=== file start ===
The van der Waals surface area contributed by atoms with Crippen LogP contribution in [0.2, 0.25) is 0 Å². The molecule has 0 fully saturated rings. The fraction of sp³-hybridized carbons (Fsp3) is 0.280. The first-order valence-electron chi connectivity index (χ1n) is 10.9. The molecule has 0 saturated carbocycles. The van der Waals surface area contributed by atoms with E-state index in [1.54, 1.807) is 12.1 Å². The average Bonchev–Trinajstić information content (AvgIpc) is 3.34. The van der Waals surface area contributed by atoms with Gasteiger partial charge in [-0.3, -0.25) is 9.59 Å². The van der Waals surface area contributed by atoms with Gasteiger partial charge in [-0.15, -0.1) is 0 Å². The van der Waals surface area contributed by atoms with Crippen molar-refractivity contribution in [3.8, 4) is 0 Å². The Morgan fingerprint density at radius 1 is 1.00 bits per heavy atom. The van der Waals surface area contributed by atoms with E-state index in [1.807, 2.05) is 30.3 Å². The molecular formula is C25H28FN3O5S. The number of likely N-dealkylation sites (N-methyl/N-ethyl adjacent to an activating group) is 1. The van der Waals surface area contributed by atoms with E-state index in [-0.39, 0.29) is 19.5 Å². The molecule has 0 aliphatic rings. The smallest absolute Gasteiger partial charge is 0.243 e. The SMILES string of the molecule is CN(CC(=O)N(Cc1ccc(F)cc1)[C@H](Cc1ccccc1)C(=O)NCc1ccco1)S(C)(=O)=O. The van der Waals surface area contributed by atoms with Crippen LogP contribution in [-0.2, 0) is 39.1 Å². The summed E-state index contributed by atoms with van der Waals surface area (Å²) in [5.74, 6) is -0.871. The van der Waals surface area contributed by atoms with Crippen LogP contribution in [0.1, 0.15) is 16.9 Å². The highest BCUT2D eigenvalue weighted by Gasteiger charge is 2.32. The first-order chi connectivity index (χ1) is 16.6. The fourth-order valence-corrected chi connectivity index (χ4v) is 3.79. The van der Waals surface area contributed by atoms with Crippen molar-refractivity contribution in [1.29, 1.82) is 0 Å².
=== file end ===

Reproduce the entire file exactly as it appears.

The van der Waals surface area contributed by atoms with Crippen LogP contribution in [0.2, 0.25) is 0 Å². The molecule has 0 fully saturated rings. The fraction of sp³-hybridized carbons (Fsp3) is 0.280. The first-order valence-electron chi connectivity index (χ1n) is 10.9. The molecule has 0 saturated carbocycles. The van der Waals surface area contributed by atoms with E-state index in [1.54, 1.807) is 12.1 Å². The average Bonchev–Trinajstić information content (AvgIpc) is 3.34. The van der Waals surface area contributed by atoms with Gasteiger partial charge in [-0.3, -0.25) is 9.59 Å². The van der Waals surface area contributed by atoms with Gasteiger partial charge in [-0.15, -0.1) is 0 Å². The van der Waals surface area contributed by atoms with Crippen molar-refractivity contribution in [3.8, 4) is 0 Å². The Morgan fingerprint density at radius 1 is 1.00 bits per heavy atom. The van der Waals surface area contributed by atoms with E-state index in [1.807, 2.05) is 30.3 Å². The molecular formula is C25H28FN3O5S. The number of likely N-dealkylation sites (N-methyl/N-ethyl adjacent to an activating group) is 1. The van der Waals surface area contributed by atoms with E-state index in [-0.39, 0.29) is 19.5 Å². The molecule has 0 aliphatic rings. The smallest absolute Gasteiger partial charge is 0.243 e. The SMILES string of the molecule is CN(CC(=O)N(Cc1ccc(F)cc1)[C@H](Cc1ccccc1)C(=O)NCc1ccco1)S(C)(=O)=O. The van der Waals surface area contributed by atoms with Crippen LogP contribution in [-0.2, 0) is 39.1 Å². The summed E-state index contributed by atoms with van der Waals surface area (Å²) in [5.74, 6) is -0.871. The van der Waals surface area contributed by atoms with Crippen LogP contribution in [0.1, 0.15) is 16.9 Å². The highest BCUT2D eigenvalue weighted by Gasteiger charge is 2.32. The first-order chi connectivity index (χ1) is 16.6. The fourth-order valence-corrected chi connectivity index (χ4v) is 3.79. The van der Waals surface area contributed by atoms with Crippen molar-refractivity contribution in [1.29, 1.82) is 0 Å².